In response, the "Association Bokk Diom des Récupérateurs et Recycleurs de Mbeubeuss," led by Pape Ndiaye, was formed.
The association can be contacted through Pape Mar Diallo, "social coordinator" for the IDRC
project, who welcomes and guides visitors through the labyrinth of the landfill, which swarms with people and life: from shopkeepers to owners of food stalls, along with many onlookers whose occupations are unknown.
For all these people, Mbeubeuss is essential.
Here a woman sells fresh water. There, another sells peanuts, explaining that in Mbeubeuss, she does not pay taxes. This allows her to live. But what kind of life is it?
The answer to that simple question shatters the inhabitants’ patine of pride, a pride that does not hold very strong when confronted with issues such as posterity, or the alleged happiness of dealing with refuse: none of those who wear the mask of happiness and claim to be doing something useful would want their child doing this type of work.
The landfill does provide significant earnings: between 250 000 and 300 000 CFA francs (CA$605-725) for those who manage their place like Pape, and have networks of suppliers and customers.
However, these numbers should be taken with a grain of salt, according to researchers who believe that they apply only to the most fortunate, and are sometimes gross earnings.
Nevertheless, in a country where the minimum salary is low (35 000 CFAF – CA$85) and where a teacher’s salary starts at approximately 100 000 CFAF (CA$240), 250 000 CFAF is a rewarding amount.
But behind the satisfaction and courage of these men and women, hidden beneath the mountains of garbage that they live off of, is an unhappiness that none of them would want for their offspring.
And so, ethical issues are added to the existential ones: should human beings, supervised or not, be permitted to work there and in those conditions?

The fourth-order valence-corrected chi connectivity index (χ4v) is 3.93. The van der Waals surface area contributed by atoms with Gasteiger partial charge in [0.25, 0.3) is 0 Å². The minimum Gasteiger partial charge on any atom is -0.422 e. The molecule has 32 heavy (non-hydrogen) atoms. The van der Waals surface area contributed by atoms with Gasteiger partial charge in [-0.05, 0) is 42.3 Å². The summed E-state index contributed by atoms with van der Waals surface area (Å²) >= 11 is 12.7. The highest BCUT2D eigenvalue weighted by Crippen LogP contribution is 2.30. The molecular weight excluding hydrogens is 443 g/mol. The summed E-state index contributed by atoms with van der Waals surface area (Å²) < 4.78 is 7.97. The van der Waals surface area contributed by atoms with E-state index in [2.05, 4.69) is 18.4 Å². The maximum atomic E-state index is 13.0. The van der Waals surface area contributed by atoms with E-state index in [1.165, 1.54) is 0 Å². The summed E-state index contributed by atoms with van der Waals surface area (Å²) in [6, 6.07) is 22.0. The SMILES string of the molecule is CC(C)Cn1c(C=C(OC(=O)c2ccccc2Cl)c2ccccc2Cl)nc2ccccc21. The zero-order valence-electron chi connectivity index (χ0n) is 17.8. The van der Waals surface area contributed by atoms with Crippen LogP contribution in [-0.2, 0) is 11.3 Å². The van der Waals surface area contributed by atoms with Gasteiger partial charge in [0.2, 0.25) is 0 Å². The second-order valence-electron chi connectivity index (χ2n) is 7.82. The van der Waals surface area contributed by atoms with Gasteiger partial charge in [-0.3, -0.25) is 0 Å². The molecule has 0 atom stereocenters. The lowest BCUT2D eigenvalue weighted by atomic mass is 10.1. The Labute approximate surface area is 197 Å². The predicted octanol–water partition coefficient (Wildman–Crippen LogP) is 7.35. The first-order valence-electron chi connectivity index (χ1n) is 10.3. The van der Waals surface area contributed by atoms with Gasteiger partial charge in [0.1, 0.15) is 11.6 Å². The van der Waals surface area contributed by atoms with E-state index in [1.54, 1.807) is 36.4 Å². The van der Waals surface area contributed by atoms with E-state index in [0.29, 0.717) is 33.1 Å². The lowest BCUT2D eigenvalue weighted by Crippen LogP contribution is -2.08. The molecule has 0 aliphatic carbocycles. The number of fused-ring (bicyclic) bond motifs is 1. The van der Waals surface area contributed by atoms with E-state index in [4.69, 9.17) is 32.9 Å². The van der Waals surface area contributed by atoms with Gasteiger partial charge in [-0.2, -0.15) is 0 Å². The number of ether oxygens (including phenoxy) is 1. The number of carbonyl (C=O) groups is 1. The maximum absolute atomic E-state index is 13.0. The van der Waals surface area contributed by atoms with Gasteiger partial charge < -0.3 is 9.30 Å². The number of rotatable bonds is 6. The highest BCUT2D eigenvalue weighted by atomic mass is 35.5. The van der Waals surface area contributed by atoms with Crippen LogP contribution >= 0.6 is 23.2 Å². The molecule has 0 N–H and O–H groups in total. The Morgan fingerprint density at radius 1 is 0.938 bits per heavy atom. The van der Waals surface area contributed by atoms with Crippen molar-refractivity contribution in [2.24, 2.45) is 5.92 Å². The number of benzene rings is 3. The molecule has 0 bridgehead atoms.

From the point of view of IDRC
project managers, the real questions should be: What are the alternatives for these destitute people? Remove the children from the landfill and bring them where?
"The problem is very complex and requires an innovative approach. Both defining the problem and seeking solutions depend on the participation of those most closely affected, those who live alongside the landfill and live off of the landfill," said François Gasengayire, a senior program officer with IDRC
’s Environment and Natural Resource Management program. His sentiment is shared by his colleague, Jean D’Aragon.
They are convinced that it is necessary to integrate poor populations from urban settings into the planning and development of local and national public policies.
For example, the health centre located at the entrance of the landfill was established through the recyclers’ association. Recyclers and people from surrounding areas go there for consultation.
Of the 4 410 patients seen by the centre in 2006, 441 had dermatosis and 762 had respiratory illnesses. Researchers pointed out that surprisingly, there were no cases of cholera, which is often known as the "dirty-hands disease."
In fact, beyond the statistics and diseases, health at Mbeubeuss, just like ecology and revenue-generating activities, is an integral part of the work taken on by IDRC
The Mbeubeuss landfill is part of IDRC's Focus Cities Research Initiative. Through its Urban Poverty and Environment program, IDRC is supporting collaboration between local government authorities, research institutions, and community organizations on innovative projects that link poverty alleviation, environmental management, and natural resource use for food, water, and income security in eight cities around the world.